Posts Tagged ‘Dennis Murphy’

vt-made music

January 12, 2011

Last week I learned that Vermont musician Dennis Murphy had passed away in late November. (Here’s the obit from the Times-Argus.) He was born in Plainfield, NJ and he passed away in his longtime home of Plainfield, VT. I never met him but you don’t have to be involved in music here for very long to learn about the his contributions to the local cultural community. Last summer I went to the Blinking Light Gallery’s opening of an exhibition dedicated to his Murphy’s art work, an event that led to my later conversations with several of his former students and close acquaintances.  Through them I got insights into Murphy’s teaching at Goddard College, and about his involvement with groups like the Fyre and Lightning Consort and the Plainfield Village Gamelan Ensemble. He is remembered as a creatively curious and fearless innovator, and a gentle mentor to many.

In other local news, the Vermont Youth Orchestra board of directors met again last night and approved the hiring of a new conductor to replace Ronald Braunstein, who was named the group’s new permanent director six months ago. What happened? Anyone’s guess. Throughout the strange interlude of the last two months since the decision was apparently first made (though not publicly announced), the VYO Board has claimed muteness on the grounds of its legal inability to discuss personnel matters. Fair enough – but no public statement? At all? No cursory blog post on the VYO website, no carefully crafted facebook message, no polite (if uninformative) press release…nothing? The details of the situation are less the issue than the atypically stone-faced way the situation has been handled publically by the Board. How odd. Keep an eye out here for news on the new director, who may be named as early as later this week.

Finally tonight I wanted to leave with a mention of Margaret Whiting, whose sweet voice made “Moonlight in Vermont” a huge hit in 1943. For never having actually been to Vermont she had a good imagination and breathed believable life into the song’s sycamores, meadow larks, and…moonlight-washed hillsides. Whiting passed away on Monday at age 86. There was a nice remembrance of her this evening on Vermont Public Radio.




less is enough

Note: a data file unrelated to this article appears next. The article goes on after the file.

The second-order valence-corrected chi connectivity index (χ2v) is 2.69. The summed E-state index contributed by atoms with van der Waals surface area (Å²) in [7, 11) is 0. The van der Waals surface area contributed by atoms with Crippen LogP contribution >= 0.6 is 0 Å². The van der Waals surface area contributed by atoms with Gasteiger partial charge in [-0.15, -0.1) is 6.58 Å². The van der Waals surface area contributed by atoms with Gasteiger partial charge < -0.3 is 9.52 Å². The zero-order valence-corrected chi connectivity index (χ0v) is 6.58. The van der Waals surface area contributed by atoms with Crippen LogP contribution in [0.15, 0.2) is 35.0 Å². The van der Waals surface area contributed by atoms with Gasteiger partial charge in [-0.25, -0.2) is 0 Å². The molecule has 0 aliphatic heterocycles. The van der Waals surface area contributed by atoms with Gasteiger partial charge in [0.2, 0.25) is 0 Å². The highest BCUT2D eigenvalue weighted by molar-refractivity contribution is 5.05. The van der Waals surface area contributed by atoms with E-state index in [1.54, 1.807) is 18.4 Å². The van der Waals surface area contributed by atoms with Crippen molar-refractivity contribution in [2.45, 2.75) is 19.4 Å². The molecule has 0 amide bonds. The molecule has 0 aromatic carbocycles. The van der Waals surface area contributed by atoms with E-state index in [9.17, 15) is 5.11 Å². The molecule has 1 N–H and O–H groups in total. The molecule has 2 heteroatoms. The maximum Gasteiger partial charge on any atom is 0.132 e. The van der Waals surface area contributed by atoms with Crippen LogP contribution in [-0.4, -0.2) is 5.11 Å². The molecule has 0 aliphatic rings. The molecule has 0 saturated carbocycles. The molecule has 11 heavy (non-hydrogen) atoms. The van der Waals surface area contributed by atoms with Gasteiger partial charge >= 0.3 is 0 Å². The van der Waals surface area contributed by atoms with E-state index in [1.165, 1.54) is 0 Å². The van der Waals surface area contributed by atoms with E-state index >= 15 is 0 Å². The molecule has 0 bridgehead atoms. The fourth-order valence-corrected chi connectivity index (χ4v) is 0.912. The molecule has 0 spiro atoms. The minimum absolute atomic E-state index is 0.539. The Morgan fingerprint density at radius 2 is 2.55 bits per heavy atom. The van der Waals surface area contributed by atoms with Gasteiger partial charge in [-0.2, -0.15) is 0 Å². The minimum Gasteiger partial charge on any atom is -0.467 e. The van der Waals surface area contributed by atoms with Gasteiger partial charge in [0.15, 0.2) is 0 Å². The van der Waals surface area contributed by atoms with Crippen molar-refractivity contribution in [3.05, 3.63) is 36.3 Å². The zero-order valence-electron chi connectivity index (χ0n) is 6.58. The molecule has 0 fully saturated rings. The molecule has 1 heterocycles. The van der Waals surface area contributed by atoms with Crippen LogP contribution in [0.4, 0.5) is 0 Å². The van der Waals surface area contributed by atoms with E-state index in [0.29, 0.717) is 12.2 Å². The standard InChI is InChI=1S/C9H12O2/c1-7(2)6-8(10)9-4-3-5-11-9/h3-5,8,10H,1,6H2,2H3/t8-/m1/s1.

July 11, 2010

When I arrived at the Blinking Light Gallery in Plainfield this afternoon I immediately knew something was up. There was music leaking out into the street from the riverside storefront, but not the kind of music I had been led to believe would accompany today’s artist reception. I heard harp and recorder where I was expecting the metallic, alternatively-tuned aesthetic of traditional gamelan music.

I soon learned that today’s guest of honor, artist/musician Dennis Murphy, had been hospitalized earlier in the week and was unable to attend today’s event. Without him, there was also to be no gamelan music since his role in the Plainfield Village Gamelan ensemble is pivotal. Murphy was represented instead by a very nice harp/recorder duet and a whole wall of his recent art: pastels, ink drawings, watercolors and photographs.

It’s something of an understatement to call Murphy an American original. It also doesn’ t take into consideration the breadth of his influence, many aspects of which have nothing to do with American culture or traditions at all. Murphy’s very long career has included making his own gamelan instruments, an endeavor which led Lou Harrison to describe Murphy as one of the founders of American gamelan music. Murphy also led a student ensemble in a performance of traditional Javanese music as early as 1967, during his first year teaching at Goddard College. He made shadow puppets (also a Javanese tradition) to accompany the musical performances of what later evolved from the original student group to become the Plainfield Village Gamelan ensemble. And he has developed his own written language described as a “simple alphabetical cypher”, a style that’s visually akin to Japanese brushstroke lettering and was created for the sole purpose of inclusion in his artworks.

The collection of Murphy’s visual art consists of a series of around 40 pieces. It’s been curated under the title of “Less is Enough”, a reference to the stroke Murphy suffered three years ago which significantly diminished his physical ability to produce art, though not his desire and drive to do so. Since that medical setback, Murphy has been concentrating on adjusting to his new limitations and rediscovering what IS now possible with his art.  The subject matters range from intimate nude photographs (including a couple of pinhole photography self-portraits, I was happy to note) to colorful rural landscapes and whimsically captioned random objects like Adirondack chairs, coffee (“coughie”) cups, and perennial gardens. The notation beneath a painting of green fencing dryly states: “To their surprise the lattice was made of lettuce.” This is a highly personal and assemblage of works; the product of a profoundly creative mind and means of expression.

I would have enjoyed hearing the gamelan ensemble today, and having a chance to meet Dennis Murphy. But I felt like I got to know him a little anyway despite his absence from the day’s events, through his drawings, pastels, and photos. Best wishes to him for a complete recovery and continued exploration in art.  Here’s a video from the Ensemble:

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